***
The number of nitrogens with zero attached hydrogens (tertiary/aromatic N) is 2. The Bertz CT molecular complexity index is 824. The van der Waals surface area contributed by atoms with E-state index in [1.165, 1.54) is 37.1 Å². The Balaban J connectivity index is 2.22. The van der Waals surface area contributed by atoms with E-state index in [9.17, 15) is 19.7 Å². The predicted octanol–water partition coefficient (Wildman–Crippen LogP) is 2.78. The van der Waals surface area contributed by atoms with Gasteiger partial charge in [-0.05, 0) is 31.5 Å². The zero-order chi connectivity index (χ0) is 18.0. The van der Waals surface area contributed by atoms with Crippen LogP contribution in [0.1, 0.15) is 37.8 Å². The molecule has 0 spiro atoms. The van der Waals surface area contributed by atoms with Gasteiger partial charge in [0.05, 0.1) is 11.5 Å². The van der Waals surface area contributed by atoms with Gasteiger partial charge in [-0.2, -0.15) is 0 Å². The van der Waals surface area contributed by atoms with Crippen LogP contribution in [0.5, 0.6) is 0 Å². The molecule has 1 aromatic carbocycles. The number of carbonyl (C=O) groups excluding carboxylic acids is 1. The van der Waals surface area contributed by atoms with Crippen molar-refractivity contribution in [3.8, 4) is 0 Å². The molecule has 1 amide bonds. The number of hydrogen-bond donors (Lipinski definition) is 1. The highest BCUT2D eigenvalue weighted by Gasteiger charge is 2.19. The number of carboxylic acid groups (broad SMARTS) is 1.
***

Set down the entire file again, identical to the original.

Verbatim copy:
The number of nitrogens with zero attached hydrogens (tertiary/aromatic N) is 2. The Bertz CT molecular complexity index is 824. The van der Waals surface area contributed by atoms with E-state index in [1.165, 1.54) is 37.1 Å². The Balaban J connectivity index is 2.22. The van der Waals surface area contributed by atoms with E-state index in [9.17, 15) is 19.7 Å². The predicted octanol–water partition coefficient (Wildman–Crippen LogP) is 2.78. The van der Waals surface area contributed by atoms with Gasteiger partial charge in [-0.05, 0) is 31.5 Å². The zero-order chi connectivity index (χ0) is 18.0. The van der Waals surface area contributed by atoms with Crippen LogP contribution in [0.1, 0.15) is 37.8 Å². The molecule has 0 spiro atoms. The van der Waals surface area contributed by atoms with Gasteiger partial charge in [0.05, 0.1) is 11.5 Å². The van der Waals surface area contributed by atoms with Gasteiger partial charge in [-0.2, -0.15) is 0 Å². The van der Waals surface area contributed by atoms with Crippen LogP contribution in [0.5, 0.6) is 0 Å². The molecule has 1 aromatic carbocycles. The number of carbonyl (C=O) groups excluding carboxylic acids is 1. The van der Waals surface area contributed by atoms with Crippen molar-refractivity contribution in [3.8, 4) is 0 Å². The molecule has 1 amide bonds. The number of hydrogen-bond donors (Lipinski definition) is 1. The highest BCUT2D eigenvalue weighted by Gasteiger charge is 2.19. The number of carboxylic acid groups (broad SMARTS) is 1.